The population stood at 263 at the beginning of 2013. In 2016 the population rose to 306 Takahe.

I have read that the Takahe cannot be bred successfully in captivity, at this point it seems there has been some success. Good News.

The North Island Takahe is extinct, it appears to have been larger than the South Island Takahe and, if it did survive until the 1890s, it would have been the largest rail in historic times.

Weka or Woodhen


Photo Credit – Weka Chicks

The Weka (also known as Maori hen or Woodhen) is a flightless bird species of the rail family.

It is endemic to New Zealand, where four subspecies are recognized.

Wekas usually lay eggs between August and January; both sexes help to incubate.

Wekas are predominantly rich brown mottled with black and grey; the brown shade varies from pale to dark depending on subspecies.

Wekas occupy areas such as forests, sub-alpine grassland, sand dunes, rocky shores and modified semi-urban environments.

They are omnivorous, with a diet comprising 30% animal foods and 70% plant foods.

Animal foods include earthworms, larvae, beetles, weta, ants, grass grubs, slugs, snails, insect eggs, slaters, frogs, spiders, rats, mice, and small birds.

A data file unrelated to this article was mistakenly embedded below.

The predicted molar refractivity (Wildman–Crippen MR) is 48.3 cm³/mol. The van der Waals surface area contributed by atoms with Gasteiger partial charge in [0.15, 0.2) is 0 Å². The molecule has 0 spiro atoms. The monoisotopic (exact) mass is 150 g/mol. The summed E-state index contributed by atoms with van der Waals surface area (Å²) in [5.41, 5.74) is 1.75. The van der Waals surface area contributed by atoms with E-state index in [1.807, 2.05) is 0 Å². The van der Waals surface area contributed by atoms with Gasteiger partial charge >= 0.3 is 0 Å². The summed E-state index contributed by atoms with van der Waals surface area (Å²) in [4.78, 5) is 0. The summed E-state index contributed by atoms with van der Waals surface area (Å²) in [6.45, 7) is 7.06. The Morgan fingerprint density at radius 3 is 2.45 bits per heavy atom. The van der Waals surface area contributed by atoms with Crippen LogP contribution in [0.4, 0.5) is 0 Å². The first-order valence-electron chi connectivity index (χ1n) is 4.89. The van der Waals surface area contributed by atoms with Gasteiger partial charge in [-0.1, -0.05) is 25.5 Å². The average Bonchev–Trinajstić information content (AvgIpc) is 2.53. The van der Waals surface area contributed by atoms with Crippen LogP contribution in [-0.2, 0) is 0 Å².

Plant foods include leaves, grass, berries, and seeds.

Flightless bird in New Zealand – Weka

Wekas can raise up to four broods throughout the whole year.

On average, female Wekas lay three creamy or pinkish eggs blotched with brown and mauve. Both sexes incubate.

The chicks hatch after a month and are fed by both parents until fully grown between six and ten weeks

Wekas are unable to withstand the current pressures faced in both the North Island and South Island of New Zealand.

Predations are ferret cats, and dogs they are a threat to adult Wekas.

Stoats rats and ferrets are a threat to chicks and the eggs.

Auckland Teal Ducks

Auckland Teal

Photo Credit

In the photo above the Auckland Teal is in the front, with Brown Teal above.

Interesting fact about the Auckland Teal Duck – Most people think that ducks fly, but the Auckland Teal lost the power of flight because their wings are very small so flight is impossible.

The Auckland Teal or Auckland Islands Teal is a species of dabbling duck of the genus Anas that is endemic to the Auckland Islands south of New Zealand.